New Plymouth voters have overwhelmingly rejected the introduction of a Maori ward in the district.
In a citizens-initiated referendum on the issue, 83 percent of those who voted were against the proposal.
A total of 56,250 people were eligible to vote with 45 percent doing so.
Mayor Andrew Judd, who championed a Maori ward, said he was personally disappointed with the result and the poor turnout.
Mr Judd said he was going to take a complaint against the Government's Maori wards legislation to the United Nations.
He said the fact that a council's decision to have a Maori ward could be overturned by a citizens-initiated referendum was unfair.
Mr Judd said he had been speaking with a representative of the United Nations over the last few weeks about a challenge to the Crown.
"Please explain to the world, because we are an international citizen, how this Government can allow a piece of legislation that allows the majority to have a vote to the indigenous around representation, yet no other decision we make does that."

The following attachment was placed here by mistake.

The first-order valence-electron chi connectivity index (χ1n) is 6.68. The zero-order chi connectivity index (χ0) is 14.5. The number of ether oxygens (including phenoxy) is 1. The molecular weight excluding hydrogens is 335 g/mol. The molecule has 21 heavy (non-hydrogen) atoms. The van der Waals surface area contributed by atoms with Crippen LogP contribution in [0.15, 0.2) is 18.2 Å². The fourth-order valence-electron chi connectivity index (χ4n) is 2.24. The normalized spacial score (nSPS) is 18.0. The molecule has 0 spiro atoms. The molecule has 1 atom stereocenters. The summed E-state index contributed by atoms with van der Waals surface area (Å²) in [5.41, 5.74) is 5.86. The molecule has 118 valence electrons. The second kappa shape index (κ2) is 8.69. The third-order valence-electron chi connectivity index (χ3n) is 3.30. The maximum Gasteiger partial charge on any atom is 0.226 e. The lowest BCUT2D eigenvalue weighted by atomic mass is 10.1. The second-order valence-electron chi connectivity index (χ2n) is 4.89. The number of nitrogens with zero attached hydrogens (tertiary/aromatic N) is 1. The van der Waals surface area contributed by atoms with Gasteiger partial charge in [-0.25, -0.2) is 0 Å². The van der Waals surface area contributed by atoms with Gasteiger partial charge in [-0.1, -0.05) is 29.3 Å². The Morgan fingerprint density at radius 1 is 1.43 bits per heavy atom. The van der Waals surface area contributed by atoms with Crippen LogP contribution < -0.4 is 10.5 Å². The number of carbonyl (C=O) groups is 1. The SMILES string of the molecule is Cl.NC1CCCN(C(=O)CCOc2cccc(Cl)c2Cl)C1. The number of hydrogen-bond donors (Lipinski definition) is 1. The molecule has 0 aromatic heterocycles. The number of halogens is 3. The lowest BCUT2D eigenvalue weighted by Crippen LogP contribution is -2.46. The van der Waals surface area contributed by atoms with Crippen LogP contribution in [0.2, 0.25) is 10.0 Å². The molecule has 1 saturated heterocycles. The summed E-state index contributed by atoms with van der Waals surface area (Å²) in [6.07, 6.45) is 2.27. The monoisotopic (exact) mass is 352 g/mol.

Mr Judd said if the Government was serious about Maori representation on territorial authorities it should step up and legislate for it.
He said the council must now reconsider how to engage with Maori and enable their participation in decision-making, as it was required to do by law.
Hugh Johnson, who sponsored the petition forcing a referendum, said he was satisfied with the result which was more clear-cut than he expected.
"I think it's very good, we beat Northland, Northland was only 66 percent.
"So the voters are feeling like I do [in thinking] that people should only be elected to council on their own merit."